The answer is rarely no. So, if this next year, instead of donating $10,000 to charity, the client set up a donor advisee fund and made a $50,000 contribution. They now have a reduction in current year taxable income of $34,900, which we got to by taking the total itemized deductions for the year of $60,000 and subtracting the standard deduction of $25,100. So now they’ve reduced their taxable income and the current year by $34,900 and have not impacted their deductions in the next four years, because they would have been taking the standard deduction anyways. If we assume a marginal tax rate of 24%, that is almost $8,400 in tax savings this year, that is of course assuming their AGI is high enough to allow the full contribution to be deductible. Taxpayers can use appreciated investments to contribute to the donor advice fund and avoid capital gains as well, which is important to keep in mind when considering where the funding for the contribution will come from.

Now, the taxpayer can use the donor advised fund to continue to contribute to their favorite charities potentially for longer than the five years, they were attempting to fund depending on investment returns. And if they were making their annual charitable contributions from cash, they could use that cash instead to invest and replenish the assets they use to fund the donor advice fund to begin with. So, to make accurate recommendations around using donor advised funds. You absolutely have to be doing multi-year projections, so you can see the impact on each of the years, including in the analysis. It is not as simple as taking the total contribution multiplied by the marginal tax rate for your client. You need to look at each year included and project what the tax liability will be with and without the contribution to the donor advice fund. So, when you’re considering which clients this might be applicable for, you’re looking for taxpayers who consistently come in below the standard deduction, $25,100 for married filing jointly and $12,550 for single filers for 2021.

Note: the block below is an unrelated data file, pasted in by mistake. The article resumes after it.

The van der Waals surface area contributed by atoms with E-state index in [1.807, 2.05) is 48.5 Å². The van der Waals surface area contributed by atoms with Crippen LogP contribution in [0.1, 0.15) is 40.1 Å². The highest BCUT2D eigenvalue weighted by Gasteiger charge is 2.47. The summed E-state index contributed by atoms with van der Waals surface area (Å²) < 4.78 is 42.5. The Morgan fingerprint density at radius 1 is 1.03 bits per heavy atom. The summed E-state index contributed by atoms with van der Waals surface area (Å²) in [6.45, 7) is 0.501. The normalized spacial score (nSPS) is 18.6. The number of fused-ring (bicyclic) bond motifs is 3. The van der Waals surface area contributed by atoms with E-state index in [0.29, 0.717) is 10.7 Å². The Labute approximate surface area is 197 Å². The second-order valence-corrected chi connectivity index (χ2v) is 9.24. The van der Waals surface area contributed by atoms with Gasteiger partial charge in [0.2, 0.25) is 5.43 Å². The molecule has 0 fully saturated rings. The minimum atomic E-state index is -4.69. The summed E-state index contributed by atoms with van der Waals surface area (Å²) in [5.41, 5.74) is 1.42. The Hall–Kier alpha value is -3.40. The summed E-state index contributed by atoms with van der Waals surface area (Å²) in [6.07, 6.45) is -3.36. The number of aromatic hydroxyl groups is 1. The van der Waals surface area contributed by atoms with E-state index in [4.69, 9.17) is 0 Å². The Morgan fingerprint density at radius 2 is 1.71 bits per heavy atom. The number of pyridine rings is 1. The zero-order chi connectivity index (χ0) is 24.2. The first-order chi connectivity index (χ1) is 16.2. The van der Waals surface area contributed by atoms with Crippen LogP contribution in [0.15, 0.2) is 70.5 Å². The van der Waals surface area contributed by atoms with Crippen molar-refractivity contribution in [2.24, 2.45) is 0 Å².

But, you’re looking for those taxpayers who still give enough to charity, that lumping multiple years of giving into a single year will push them meaningfully over the standard deduction threshold. And there isn’t a set dollar amount you’re looking for. You really have got to do the projections and see what the potential benefit would be and how that fits with the client’s other tax planning opportunities. It’s important to remember for your retired clients that you’re also going to want to consider qualified charitable distributions or QCDs in your planning around charitable giving, because the added advantage of QCDs is that they reduce adjusted gross income, not just taxable income and adjustable gross income is used in several places in the tax return to determine phase outs and limits and even additional taxes. So, that added benefit of reducing adjusted gross income through a qualified charitable distribution can be significant depending on the taxpayer situation.

Action Items [09:30]


All right, so to wrap up, let’s talk about action items. ‘Course, the first action item is to make sure you are reviewing your client’s tax returns. This can be a great way to see if clients are charitably inclined, even though many taxpayers take the standard deduction, which gives us less visibility into what they might otherwise itemize. It can still be a great conversation starter to understand whether your clients are charitably inclined and what other itemized deductions they might be getting.

The second action item is to make sure you understand the logistics of contributing to, and using a donor advised fund with your custodian. Donor advice funds are fairly common with the big custodians, but you want to be able to set clear expectations for your clients and make sure they understand how the process works. Both when they’re contributing to the donor advice fund and the ongoing investment and distribution decisions.

Last action item is to make sure you follow retirement tax services on social media and keep letting us know topics you’d like to hear covered in future episodes or guests you would like us to have on an interview. Thanks for listening everyone! Good luck out there, and remember to tip your server, not the IRS!


The information on this site is for education only and should not be considered tax advice. Retirement Tax Services is not affiliated with Shilanski & Associates, Jarvis Financial Services or any other financial services firms.